The learning disability charity was the official charity partner of this year's event which was pushed back from its usual date in April until 4 October as a result of the pandemic.
But last night, the marathon organisers announced the ongoing concerns about Covid-19 meant the event’s traditional mass-participation element would now not go ahead.
The partnership had given the charity 250 guaranteed places in the race.
Edel Harris, chief executive at Mencap, said: "We're obviously disappointed the usual event isn't going ahead - but know that the London Marathon events team have been working hard to find alternatives in this really difficult year.
“We had lots of ambitious and innovative ideas for race day about how to use the partnership to put learning disability on the map, and raise £1.5m for people with a learning disability.”
Harris described the pandemic as a “tough time for fundraising” and encouraged supporters to donate to the charity’s runners, despite the setback.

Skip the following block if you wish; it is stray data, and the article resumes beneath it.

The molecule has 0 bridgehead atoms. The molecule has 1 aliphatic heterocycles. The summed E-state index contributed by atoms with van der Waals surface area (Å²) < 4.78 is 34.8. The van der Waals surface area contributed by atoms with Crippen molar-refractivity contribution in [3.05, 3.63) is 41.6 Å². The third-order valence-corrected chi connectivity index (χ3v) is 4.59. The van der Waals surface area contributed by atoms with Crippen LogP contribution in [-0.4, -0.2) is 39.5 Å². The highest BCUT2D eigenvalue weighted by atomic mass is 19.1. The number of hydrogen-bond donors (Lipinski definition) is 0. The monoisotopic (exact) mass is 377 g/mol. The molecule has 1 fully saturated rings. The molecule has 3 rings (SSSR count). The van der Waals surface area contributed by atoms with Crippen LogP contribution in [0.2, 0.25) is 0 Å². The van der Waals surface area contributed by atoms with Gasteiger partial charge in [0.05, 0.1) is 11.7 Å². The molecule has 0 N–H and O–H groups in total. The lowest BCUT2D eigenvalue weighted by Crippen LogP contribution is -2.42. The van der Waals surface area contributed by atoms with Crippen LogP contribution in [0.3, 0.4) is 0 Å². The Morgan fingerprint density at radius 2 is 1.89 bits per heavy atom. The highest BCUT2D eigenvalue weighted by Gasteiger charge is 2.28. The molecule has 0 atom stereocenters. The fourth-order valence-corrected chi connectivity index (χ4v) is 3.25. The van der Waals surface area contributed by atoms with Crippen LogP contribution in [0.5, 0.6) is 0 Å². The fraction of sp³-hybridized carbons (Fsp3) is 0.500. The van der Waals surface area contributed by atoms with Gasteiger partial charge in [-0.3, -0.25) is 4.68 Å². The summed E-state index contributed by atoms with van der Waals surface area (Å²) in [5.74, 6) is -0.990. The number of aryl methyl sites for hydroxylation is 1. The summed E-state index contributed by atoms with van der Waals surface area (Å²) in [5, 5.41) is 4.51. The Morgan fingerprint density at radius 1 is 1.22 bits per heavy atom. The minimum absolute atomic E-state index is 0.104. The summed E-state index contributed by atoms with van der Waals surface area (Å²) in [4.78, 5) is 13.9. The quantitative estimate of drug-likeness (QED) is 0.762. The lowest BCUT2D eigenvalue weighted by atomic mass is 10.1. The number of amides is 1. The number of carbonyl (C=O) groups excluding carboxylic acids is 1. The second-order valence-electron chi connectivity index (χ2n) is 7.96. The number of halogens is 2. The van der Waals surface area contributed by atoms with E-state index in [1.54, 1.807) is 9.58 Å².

“We're especially thankful to our incredible Team Mencap runners, including our brilliant runners with a learning disability, and hope they will continue to run for us in the coming years.”
“We are determined to still make the most of our charity of the year partnership by raising as much money as possible to make positive change and tackle stigma around learning disability."
In an announcement made on the Virgin Money London Marathon website yesterday, organisers said that elite athletes would be able to compete in the marathon on an enclosed course in St James’s Park.
“Elite races for men, women and athletes will take place on an enclosed looped course in St James’s Park in a secure biosphere (a contained safe environment like that of Formula 1 and England cricket) and times will be eligible for Olympic qualification,” the statement read.
Runners who had booked a place in the 2020 event will be able to take part in the race by running the 26.2 mile marathon distance from home, or another location, organisers said.
All runners and charities will be able to defer their place to a future London Marathon, either in 2021, 2022, or 2023, and the 2021 marathon will be moved from its traditional April date to 3 October, to give the best chance for the mass race to return.
Last year, the mass-participation event raised a record £66.4m for charity.